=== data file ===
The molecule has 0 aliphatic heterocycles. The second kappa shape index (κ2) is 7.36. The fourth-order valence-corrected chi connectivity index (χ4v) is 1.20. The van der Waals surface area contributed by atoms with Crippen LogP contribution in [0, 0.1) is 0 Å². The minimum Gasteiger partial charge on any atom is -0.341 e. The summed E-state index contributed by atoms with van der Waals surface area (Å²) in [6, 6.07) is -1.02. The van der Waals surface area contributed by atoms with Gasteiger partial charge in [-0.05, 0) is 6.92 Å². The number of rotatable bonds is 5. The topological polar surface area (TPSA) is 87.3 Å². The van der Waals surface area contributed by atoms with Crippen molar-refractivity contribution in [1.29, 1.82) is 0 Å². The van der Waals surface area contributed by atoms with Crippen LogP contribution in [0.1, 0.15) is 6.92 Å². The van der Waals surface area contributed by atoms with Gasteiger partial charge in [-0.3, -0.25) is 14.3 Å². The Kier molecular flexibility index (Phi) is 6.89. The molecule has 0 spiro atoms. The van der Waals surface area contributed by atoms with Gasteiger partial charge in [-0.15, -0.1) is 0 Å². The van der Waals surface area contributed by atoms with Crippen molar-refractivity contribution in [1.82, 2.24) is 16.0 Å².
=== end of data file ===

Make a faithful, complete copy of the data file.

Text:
The molecule has 0 aliphatic heterocycles. The second kappa shape index (κ2) is 7.36. The fourth-order valence-corrected chi connectivity index (χ4v) is 1.20. The van der Waals surface area contributed by atoms with Crippen LogP contribution in [0, 0.1) is 0 Å². The minimum Gasteiger partial charge on any atom is -0.341 e. The summed E-state index contributed by atoms with van der Waals surface area (Å²) in [6, 6.07) is -1.02. The van der Waals surface area contributed by atoms with Gasteiger partial charge in [-0.05, 0) is 6.92 Å². The number of rotatable bonds is 5. The topological polar surface area (TPSA) is 87.3 Å². The van der Waals surface area contributed by atoms with Crippen molar-refractivity contribution in [1.29, 1.82) is 0 Å². The van der Waals surface area contributed by atoms with Crippen LogP contribution in [0.1, 0.15) is 6.92 Å². The van der Waals surface area contributed by atoms with Gasteiger partial charge in [-0.3, -0.25) is 14.3 Å². The Kier molecular flexibility index (Phi) is 6.89. The molecule has 0 spiro atoms. The van der Waals surface area contributed by atoms with Gasteiger partial charge in [-0.15, -0.1) is 0 Å². The van der Waals surface area contributed by atoms with Crippen molar-refractivity contribution in [1.82, 2.24) is 16.0 Å².